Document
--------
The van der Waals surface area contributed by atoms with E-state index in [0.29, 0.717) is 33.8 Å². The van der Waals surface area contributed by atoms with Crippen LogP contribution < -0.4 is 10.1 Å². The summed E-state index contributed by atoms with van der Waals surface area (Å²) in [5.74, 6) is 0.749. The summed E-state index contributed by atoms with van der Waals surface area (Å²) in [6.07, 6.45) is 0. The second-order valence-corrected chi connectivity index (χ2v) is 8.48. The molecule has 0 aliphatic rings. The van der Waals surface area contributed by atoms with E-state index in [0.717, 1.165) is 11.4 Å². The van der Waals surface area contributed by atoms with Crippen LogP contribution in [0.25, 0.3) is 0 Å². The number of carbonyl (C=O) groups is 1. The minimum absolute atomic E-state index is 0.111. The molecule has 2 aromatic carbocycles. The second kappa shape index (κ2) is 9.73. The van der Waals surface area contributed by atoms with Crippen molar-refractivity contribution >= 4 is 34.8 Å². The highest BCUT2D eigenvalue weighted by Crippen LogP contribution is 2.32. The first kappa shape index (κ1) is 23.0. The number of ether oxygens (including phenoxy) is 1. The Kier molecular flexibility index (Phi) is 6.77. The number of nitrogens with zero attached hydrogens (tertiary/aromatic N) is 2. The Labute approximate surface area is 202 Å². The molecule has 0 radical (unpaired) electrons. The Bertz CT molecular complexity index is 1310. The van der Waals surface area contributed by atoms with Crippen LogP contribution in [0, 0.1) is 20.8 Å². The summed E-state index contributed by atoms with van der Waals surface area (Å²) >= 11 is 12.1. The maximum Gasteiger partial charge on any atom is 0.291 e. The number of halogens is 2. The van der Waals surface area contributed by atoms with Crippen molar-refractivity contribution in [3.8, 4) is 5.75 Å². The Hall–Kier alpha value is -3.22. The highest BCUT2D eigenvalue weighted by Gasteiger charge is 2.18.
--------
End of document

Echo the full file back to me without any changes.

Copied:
The van der Waals surface area contributed by atoms with E-state index in [0.29, 0.717) is 33.8 Å². The van der Waals surface area contributed by atoms with Crippen LogP contribution < -0.4 is 10.1 Å². The summed E-state index contributed by atoms with van der Waals surface area (Å²) in [5.74, 6) is 0.749. The summed E-state index contributed by atoms with van der Waals surface area (Å²) in [6.07, 6.45) is 0. The second-order valence-corrected chi connectivity index (χ2v) is 8.48. The molecule has 0 aliphatic rings. The van der Waals surface area contributed by atoms with E-state index in [0.717, 1.165) is 11.4 Å². The van der Waals surface area contributed by atoms with Crippen LogP contribution in [0.25, 0.3) is 0 Å². The number of carbonyl (C=O) groups is 1. The minimum absolute atomic E-state index is 0.111. The molecule has 2 aromatic carbocycles. The second kappa shape index (κ2) is 9.73. The van der Waals surface area contributed by atoms with Crippen molar-refractivity contribution >= 4 is 34.8 Å². The highest BCUT2D eigenvalue weighted by Crippen LogP contribution is 2.32. The first kappa shape index (κ1) is 23.0. The number of ether oxygens (including phenoxy) is 1. The Kier molecular flexibility index (Phi) is 6.77. The number of nitrogens with zero attached hydrogens (tertiary/aromatic N) is 2. The Labute approximate surface area is 202 Å². The molecule has 0 radical (unpaired) electrons. The Bertz CT molecular complexity index is 1310. The van der Waals surface area contributed by atoms with Crippen LogP contribution in [0, 0.1) is 20.8 Å². The summed E-state index contributed by atoms with van der Waals surface area (Å²) >= 11 is 12.1. The maximum Gasteiger partial charge on any atom is 0.291 e. The number of halogens is 2. The van der Waals surface area contributed by atoms with Crippen molar-refractivity contribution in [3.8, 4) is 5.75 Å². The Hall–Kier alpha value is -3.22. The highest BCUT2D eigenvalue weighted by Gasteiger charge is 2.18.